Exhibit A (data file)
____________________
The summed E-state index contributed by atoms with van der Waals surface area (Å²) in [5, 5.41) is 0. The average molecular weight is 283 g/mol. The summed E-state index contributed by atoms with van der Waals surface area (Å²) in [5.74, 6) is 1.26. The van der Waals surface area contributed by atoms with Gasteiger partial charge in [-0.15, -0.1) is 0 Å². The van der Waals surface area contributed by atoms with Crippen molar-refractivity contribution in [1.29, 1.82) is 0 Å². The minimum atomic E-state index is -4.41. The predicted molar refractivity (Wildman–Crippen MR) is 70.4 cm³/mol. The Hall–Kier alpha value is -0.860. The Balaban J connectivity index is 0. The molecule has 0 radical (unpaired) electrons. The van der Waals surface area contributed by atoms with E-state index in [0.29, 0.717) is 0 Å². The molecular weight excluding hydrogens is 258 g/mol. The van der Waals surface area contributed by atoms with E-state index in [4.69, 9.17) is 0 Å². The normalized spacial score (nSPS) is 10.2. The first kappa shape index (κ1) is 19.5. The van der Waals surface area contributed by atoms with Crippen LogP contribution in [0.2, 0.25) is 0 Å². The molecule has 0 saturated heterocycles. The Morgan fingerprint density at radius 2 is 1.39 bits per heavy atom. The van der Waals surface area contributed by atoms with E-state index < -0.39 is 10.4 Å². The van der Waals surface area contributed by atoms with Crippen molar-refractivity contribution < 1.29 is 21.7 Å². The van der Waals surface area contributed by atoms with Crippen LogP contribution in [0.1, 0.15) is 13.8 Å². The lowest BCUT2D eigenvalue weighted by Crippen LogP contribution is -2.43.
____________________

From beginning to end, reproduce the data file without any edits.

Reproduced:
The summed E-state index contributed by atoms with van der Waals surface area (Å²) in [5, 5.41) is 0. The average molecular weight is 283 g/mol. The summed E-state index contributed by atoms with van der Waals surface area (Å²) in [5.74, 6) is 1.26. The van der Waals surface area contributed by atoms with Gasteiger partial charge in [-0.15, -0.1) is 0 Å². The van der Waals surface area contributed by atoms with Crippen molar-refractivity contribution in [1.29, 1.82) is 0 Å². The minimum atomic E-state index is -4.41. The predicted molar refractivity (Wildman–Crippen MR) is 70.4 cm³/mol. The Hall–Kier alpha value is -0.860. The Balaban J connectivity index is 0. The molecule has 0 radical (unpaired) electrons. The van der Waals surface area contributed by atoms with E-state index in [0.29, 0.717) is 0 Å². The molecular weight excluding hydrogens is 258 g/mol. The van der Waals surface area contributed by atoms with E-state index in [4.69, 9.17) is 0 Å². The normalized spacial score (nSPS) is 10.2. The first kappa shape index (κ1) is 19.5. The van der Waals surface area contributed by atoms with Crippen LogP contribution in [0.2, 0.25) is 0 Å². The molecule has 0 saturated heterocycles. The Morgan fingerprint density at radius 2 is 1.39 bits per heavy atom. The van der Waals surface area contributed by atoms with E-state index < -0.39 is 10.4 Å². The van der Waals surface area contributed by atoms with Crippen molar-refractivity contribution < 1.29 is 21.7 Å². The van der Waals surface area contributed by atoms with Crippen LogP contribution in [0.1, 0.15) is 13.8 Å². The lowest BCUT2D eigenvalue weighted by Crippen LogP contribution is -2.43.